Monthly Archives: February 2014

A Very Challenging Week

Graham attended a planning workshop in Honiara with the provincial directors, M.O.H. staff and representatives from the main aid donor organisations (W.H.O. and AusAID). The Cuban-trained doctors will start to arrive back in Honiara in a few months, doubling the number of doctors in the country by 2016. This is good news but is also a logistical nightmare for the M.O.H.!
Jenny had a difficult time with four in-patient deaths in as many days, the first ones this year: 2 newborn babies and 2 young adults. Malaria rates have gone down considerably over recent years but we see many patients with prolonged fevers who do not respond to antibiotics. Unfortunately with very limited laboratory facilities it is hard to make an accurate diagnosis. Most recover but this week was the exception. There is much sadness but it is generally accepted that it is the “Master’s timing”.

Back to Human Biology at the College of Nursing

Another week has flown past with Graham teaching the new first year nursing students cell biology for two days – not an easy topic for them. Jenny has had time to do some teaching on the ward rounds with 2nd year nursing students together with the 3 Australian medical students that arrived on Sunday. We have seen some more trauma this week with a young man arriving in the middle of the night with a penetrating chest injury after falling from a tree at 5 pm. He had to paddle back home and then find fuel to get to the hospital, arriving at 2 am in significant pain. This morning (Saturday) a young man arrived with facial injuries after a hit-and-run accident apparently caused by an off-duty policeman. The families are now having delicate negotiations to try to limit any retaliatory action.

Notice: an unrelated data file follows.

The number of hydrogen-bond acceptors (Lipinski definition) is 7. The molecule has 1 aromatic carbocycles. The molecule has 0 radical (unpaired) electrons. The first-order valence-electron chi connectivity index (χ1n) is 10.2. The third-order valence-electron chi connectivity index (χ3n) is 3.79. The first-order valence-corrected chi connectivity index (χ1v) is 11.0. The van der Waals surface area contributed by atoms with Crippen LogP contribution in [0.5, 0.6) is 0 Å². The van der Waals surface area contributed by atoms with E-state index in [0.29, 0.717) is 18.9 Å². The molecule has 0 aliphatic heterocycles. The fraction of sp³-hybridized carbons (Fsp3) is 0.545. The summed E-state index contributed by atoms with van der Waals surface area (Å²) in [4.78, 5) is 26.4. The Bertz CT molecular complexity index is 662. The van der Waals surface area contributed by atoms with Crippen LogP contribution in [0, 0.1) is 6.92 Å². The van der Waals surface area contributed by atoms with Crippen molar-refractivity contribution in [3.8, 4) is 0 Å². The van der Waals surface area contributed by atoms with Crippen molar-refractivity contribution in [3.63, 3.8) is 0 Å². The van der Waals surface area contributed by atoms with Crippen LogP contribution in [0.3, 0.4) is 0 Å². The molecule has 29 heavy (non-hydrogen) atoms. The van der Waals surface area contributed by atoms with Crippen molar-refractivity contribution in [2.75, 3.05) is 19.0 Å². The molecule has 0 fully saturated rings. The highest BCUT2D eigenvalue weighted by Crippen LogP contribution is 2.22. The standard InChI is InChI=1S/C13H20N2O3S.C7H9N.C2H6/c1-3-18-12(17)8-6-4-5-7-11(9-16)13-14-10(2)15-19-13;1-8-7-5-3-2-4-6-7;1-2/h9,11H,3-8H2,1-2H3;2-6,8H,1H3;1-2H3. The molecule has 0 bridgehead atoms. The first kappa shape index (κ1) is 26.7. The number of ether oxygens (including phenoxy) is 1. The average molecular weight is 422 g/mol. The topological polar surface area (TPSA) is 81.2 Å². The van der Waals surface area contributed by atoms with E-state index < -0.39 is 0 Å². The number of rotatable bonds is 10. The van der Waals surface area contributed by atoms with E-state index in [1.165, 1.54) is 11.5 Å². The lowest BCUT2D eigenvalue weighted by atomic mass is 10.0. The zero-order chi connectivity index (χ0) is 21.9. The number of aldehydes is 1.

Helena Goldie College of Nursing Re-opens

Life is surprisingly peaceful at present and the hospital wards are quiet. We were delighted to have Julia with us for 6 days. She is a Methodist Mission Partner returning to Fiji for her 2nd term, working on the effects of climate change and relocation of people in the Pacific region. It was the first time that we have met a fellow Methodist Mission Partner during our time here and it was good to share with her on many different levels.
Our government grant came on Monday and we were pleased to have a visit from some AusAID representatives who were keen to see whether their funding is reaching the provinces for the benefit of health care in the community. They were broadly satisfied and felt that the Solomon Islands benefits from the nurse-led system of health care that was left by the British Protectorate at independence. The nurses have been regarded as the best trained in the Pacific region. This is an encouragement to us to maintain standards as the school of nursing re-opened this week. Unfortunately a few students did not reach the required standard to enter the 2nd year, sending a strong message to those remaining and to those starting this year.